Translation in Action: John 6:18

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This one is a bit tough because the Greek is a little idiomatic:

  • And the sea wind great blowing was awakened. (interlinear)
  • And the sea arose by reason of a great wind that blew. (KJV)
  • The sea became rough because a strong wind was blowing.(ESV)
  • Soon a gale swept down upon them as they rowed, and the sea grew very rough. (NLT)
  • The sea began to be stirred up because a strong wind was blowing. (NAS)
  • Then the sea became choppy because a strong wind was blowing. (my translation)

The Greek in this one was tough for me to understand because the order was so wacky. Put into a decent order, the transliteration reads: "And the sea was awakened [by] the blowing of a great wind." The easy change is to convert "the blowing of a great wind" into "a strong wind was blowing".

The harder bit is figuring out what to do with "the sea was awakened". While this is understandable if you put a bit of work into it, it isn't very readable. The sea being awakened is nice poetic imagery in English, but it is hardly common and will puzzle most readers for at least a few seconds. However, this was probably a very common phrase in Greek, possibly an idiom.

So the challenge was how to translate this somewhat idiomatic phrase into readable English. In the Greek, the sea is both passive and personified. Though I racked my brains, I couldn't think of an English phrase that captured both of those. Abandoning that line of thought, I went to English idioms. I steered away from ones that would not be understandable in other languages and stuck with ones that would merely take some work to understand in other languages. I came up with "the sea became rough" and "the sea became choppy". (Note that the ESV and the NLT apparently followed the same reasoning and went with "rough".) I felt that both were pretty accurate to the meaning of the original. However, they have slightly different nuances. "Rough" waters are more dangerous than "choppy" waters. And in comparing the John account with the parallel accounts in Matthew and Mark, John seems to go out of his way to omit any sense that the disciples were in danger. In John's account, the "awakened sea" is merely a hindrance which explains why the disciples were at sea so long, but not a threat to their wellbeing. In this context, "choppy" seemed a better choice than "rough". Had this phrase occurred in Matthew's or Mark's account, I would choose "rough". (Note: if I had chosen "rough", my translation would have been virtually identical to the ESV for this verse.)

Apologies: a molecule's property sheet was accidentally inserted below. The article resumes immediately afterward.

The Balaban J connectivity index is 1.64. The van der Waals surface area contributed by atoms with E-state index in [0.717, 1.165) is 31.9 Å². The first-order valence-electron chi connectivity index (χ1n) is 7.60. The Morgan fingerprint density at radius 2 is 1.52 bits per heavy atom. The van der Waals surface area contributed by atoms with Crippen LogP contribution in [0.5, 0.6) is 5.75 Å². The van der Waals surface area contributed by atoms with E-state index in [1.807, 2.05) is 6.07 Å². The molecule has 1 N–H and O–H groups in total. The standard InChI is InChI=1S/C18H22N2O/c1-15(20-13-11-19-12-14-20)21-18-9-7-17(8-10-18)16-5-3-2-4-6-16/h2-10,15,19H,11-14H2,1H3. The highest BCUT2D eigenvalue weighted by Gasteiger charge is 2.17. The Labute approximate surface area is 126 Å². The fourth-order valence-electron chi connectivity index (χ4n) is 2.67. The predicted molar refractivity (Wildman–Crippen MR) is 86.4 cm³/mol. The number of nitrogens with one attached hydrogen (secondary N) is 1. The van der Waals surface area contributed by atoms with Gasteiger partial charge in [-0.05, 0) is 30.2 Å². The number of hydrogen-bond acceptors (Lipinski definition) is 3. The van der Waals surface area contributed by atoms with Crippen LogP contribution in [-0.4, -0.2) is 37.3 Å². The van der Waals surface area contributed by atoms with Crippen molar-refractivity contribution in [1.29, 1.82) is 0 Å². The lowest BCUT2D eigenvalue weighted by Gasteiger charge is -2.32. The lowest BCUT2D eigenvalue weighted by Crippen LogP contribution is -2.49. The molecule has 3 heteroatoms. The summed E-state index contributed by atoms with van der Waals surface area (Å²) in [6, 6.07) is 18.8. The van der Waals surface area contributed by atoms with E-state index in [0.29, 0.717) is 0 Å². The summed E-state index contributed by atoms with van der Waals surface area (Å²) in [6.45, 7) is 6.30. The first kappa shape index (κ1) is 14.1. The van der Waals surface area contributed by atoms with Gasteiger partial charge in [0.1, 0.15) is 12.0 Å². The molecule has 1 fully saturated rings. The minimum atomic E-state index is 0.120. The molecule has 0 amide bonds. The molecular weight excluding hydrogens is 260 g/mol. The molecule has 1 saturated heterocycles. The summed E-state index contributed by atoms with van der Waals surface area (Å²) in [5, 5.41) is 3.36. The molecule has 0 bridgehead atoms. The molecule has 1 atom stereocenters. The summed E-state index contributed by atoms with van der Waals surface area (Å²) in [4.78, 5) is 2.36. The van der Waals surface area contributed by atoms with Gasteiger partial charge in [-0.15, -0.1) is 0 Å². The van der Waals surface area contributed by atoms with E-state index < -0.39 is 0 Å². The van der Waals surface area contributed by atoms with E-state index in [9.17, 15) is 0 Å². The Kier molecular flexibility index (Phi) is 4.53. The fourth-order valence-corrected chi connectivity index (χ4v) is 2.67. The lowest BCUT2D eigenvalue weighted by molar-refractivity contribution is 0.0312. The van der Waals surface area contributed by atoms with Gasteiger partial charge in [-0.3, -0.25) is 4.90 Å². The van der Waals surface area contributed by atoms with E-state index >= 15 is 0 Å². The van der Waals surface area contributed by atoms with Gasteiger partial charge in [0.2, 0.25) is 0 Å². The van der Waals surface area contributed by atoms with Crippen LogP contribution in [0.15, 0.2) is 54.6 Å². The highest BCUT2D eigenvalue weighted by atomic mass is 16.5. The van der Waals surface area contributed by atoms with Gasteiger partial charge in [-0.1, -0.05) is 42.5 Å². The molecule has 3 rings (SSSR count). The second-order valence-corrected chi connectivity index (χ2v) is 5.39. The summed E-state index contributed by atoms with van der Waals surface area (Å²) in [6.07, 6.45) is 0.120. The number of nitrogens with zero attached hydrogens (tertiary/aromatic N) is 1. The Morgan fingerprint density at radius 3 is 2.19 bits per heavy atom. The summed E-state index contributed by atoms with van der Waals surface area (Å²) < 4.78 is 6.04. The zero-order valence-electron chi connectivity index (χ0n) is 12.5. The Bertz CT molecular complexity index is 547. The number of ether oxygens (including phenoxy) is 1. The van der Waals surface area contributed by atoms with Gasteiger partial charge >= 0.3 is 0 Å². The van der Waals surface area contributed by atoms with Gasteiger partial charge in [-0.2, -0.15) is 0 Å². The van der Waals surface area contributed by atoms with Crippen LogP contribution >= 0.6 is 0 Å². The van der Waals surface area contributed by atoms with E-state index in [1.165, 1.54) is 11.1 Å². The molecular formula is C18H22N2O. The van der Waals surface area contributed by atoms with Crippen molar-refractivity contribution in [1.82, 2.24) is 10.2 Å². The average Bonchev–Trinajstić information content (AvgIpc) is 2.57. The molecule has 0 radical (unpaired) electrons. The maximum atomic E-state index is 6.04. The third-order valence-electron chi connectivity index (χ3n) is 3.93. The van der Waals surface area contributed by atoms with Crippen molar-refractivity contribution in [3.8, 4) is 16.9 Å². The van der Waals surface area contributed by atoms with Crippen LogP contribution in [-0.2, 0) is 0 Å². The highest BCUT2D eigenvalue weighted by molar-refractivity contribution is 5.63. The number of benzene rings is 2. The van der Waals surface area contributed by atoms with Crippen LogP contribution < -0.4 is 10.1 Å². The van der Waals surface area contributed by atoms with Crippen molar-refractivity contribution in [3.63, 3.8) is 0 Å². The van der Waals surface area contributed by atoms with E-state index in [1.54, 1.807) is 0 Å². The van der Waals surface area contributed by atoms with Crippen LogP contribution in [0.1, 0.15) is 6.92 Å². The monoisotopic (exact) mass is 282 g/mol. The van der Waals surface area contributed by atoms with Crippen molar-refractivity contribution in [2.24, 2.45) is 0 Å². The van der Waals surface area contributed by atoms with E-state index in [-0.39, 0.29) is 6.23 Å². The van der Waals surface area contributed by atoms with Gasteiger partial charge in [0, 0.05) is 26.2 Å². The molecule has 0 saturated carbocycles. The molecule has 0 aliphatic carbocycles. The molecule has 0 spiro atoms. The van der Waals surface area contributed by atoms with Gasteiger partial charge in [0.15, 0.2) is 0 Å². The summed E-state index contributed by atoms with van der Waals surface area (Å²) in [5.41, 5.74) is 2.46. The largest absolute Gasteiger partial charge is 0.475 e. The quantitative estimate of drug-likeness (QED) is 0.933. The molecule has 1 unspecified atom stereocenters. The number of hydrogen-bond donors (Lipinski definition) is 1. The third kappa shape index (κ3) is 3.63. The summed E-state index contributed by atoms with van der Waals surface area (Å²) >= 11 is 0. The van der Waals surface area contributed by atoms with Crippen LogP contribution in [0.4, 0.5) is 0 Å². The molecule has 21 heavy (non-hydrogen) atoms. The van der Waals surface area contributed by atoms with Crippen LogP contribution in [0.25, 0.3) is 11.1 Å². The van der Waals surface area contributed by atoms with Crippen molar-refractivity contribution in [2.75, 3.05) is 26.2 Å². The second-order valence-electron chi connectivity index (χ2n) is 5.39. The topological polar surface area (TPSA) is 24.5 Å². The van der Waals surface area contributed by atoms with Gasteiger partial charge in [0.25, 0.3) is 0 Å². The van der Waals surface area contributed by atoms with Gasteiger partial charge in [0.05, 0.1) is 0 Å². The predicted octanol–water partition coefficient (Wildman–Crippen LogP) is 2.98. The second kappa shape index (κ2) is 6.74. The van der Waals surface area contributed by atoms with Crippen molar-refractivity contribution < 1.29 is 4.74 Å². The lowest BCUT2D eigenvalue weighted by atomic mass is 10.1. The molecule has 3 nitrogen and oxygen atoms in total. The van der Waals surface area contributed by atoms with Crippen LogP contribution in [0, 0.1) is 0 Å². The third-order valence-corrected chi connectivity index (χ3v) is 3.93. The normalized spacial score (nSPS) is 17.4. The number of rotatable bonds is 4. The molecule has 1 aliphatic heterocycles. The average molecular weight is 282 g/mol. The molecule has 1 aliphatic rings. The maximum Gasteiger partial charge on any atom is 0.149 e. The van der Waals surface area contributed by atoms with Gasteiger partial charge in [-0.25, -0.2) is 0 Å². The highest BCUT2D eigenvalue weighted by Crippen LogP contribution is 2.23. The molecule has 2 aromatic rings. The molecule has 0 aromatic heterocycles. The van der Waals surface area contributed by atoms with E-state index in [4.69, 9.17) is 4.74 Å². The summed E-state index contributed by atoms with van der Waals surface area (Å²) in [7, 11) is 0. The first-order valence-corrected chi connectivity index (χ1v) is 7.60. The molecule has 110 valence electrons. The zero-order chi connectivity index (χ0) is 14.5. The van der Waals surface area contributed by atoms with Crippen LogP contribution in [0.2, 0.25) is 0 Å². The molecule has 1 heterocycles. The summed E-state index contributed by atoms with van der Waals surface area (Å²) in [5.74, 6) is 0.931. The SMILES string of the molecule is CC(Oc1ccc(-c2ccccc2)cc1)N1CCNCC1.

You didn't say anything about the introductory conjunction. I'm assuming that you take it to have temporal force and think a conjunction like this should be translated as such. Only the NLT does this of all the ones you list, but they translate it "soon".

I have a bad habit of always including the introductory conjunction in all of my translations. Usually, I choose whatever makes the transition sound the smoothest, but I put pretty little thought into it.

In many cases, translators simply omit the introductory conjunction. Greek uses them far more than sounds right in English and they often don't convey any more meaning in Greek than the start of a new sentence does in English. I should probably omit more often, but I simply haven't broken this habit yet.

As for meaning, the introductory conjunction can mean "and", "then", "next", "so", "also" or any of a dozen other English continuances. It is a highly ambiguous word when it occurs at the beginning of a sentence. Luckily, only very rarely does anything hinge on which of the ambiguous meanings is meant.

In narratives (like the Gospels) I tend to use "and", "then", or "next" as those are the words which keep the narrative flowing. However, omiting is often a better choice, though I rarely do so.

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